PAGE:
Thursday, April 07, 2016

"Delivering the Truth" -- A Quaker Mystery

I admit it. I love a good mystery. And I love books with Quaker characters, if they're well written and not hokey like some of those... um ... genre sectarian "romances" ("Simple Love: A Mennonites Go Mad Book"). So when you put mystery and Quaker characters together, then I'm predisposed to like such a book.  As I did with Irene Allen's series of "Elizabeth Elliot" mysteries a few years back (Quaker Silence, Quaker Witness, Quaker Testimony, and Quaker Indictment). Those books are still favorites of mine.

So I was delighted to receive an advance review copy of Delivering the Truth: A Quaker Midwife Mystery (Midnight Ink, 2016) by Edith Maxwell (disclaimer: Edith is a Facebook friend of mine). I was especially intrigued to find out that Quaker poet and abolitionist John Greenleaf Whittier was going to make more than an occasional appearance throughout the book.  Poet as  a sorta sleuth?! Well, maybe that's not so far-fetched, I thought.

The story is set in 1880's Amesbury, MA where Quaker Rose Carroll is a midwife. As such, she is privy to many of the goings on around town. Plus she is an inquisitive sort who's feeling a bit restricted by society's expectations around women and the Society of Friend's expectations of dress, behavior, and more.  The conventions of her time and religion are a bit more than stifling -- and she often breaks out of the molds that society and the Society set for her.

For one, she falls in love with a non-Friend.  Yikes. That could get a Quaker kicked out of meeting -- especially if marriage loomed.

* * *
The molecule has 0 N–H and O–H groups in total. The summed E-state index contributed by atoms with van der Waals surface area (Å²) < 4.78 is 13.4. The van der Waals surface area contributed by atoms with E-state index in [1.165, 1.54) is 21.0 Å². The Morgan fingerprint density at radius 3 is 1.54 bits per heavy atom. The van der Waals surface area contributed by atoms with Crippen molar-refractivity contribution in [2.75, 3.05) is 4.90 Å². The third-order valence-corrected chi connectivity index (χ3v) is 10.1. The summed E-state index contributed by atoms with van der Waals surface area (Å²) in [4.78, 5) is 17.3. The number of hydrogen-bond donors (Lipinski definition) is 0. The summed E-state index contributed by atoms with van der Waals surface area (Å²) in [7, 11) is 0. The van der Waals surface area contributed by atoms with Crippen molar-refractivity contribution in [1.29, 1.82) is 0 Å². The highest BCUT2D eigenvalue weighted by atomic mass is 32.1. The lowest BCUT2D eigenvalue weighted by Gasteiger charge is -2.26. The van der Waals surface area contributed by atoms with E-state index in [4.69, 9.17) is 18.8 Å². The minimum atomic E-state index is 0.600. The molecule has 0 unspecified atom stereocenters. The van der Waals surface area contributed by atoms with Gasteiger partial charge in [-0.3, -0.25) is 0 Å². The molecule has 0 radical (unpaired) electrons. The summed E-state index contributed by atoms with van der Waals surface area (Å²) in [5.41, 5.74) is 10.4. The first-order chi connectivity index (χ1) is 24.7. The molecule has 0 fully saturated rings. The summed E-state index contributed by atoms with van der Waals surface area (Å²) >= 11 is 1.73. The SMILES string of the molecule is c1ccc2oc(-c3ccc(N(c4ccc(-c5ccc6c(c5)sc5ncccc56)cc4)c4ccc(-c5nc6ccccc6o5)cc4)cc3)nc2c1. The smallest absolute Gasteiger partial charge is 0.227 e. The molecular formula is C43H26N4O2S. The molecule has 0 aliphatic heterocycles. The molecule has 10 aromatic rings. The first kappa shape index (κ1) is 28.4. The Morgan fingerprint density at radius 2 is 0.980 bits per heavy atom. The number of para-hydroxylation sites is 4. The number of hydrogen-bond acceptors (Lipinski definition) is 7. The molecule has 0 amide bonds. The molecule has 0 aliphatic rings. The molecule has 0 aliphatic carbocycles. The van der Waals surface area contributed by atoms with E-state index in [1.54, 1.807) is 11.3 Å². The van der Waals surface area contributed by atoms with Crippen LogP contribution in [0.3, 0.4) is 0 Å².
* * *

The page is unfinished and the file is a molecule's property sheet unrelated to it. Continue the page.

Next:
For another, her inquisitive nature leads her into nosing around a series of mysterious deaths that come as a result of an arson at a carriage factory and ensuing events.  A modern Quaker woman like Elizabeth Elliot playing detective is not so unusual perhaps, but a 19th century Friends woman? This leads her into all sorts of situations -- which also result in her becoming one of the prime suspects in the murders!  Now that's my kind "bad Quaker." 

The mystery is mysterious (I had suspicions about what was going on, but couldn't exactly figure things out), the characters (even the "baddies") are well drawn (perhaps that comes from the Quaker belief that "there is that of God in everyone -- and Maxwell has drawn it out!), and the writing is spot on.  I pretty much read it straight through.  And had a hard time putting it down when Quaker midnight (10 pm) drew near. I stayed up late just to finish it.  And I never stay up late (as my friends/Friends know).

If you like mysteries (whether or not you like Quakers), you'll enjoy this tale well told. If you enjoy stories with Quaker characters, you'll like this honest portrayal of Quaker faith and life in the 19th century. And if you're fond of Quaker mysteries, then Delivering the Truth will be just your cup of Friendly fiction. 

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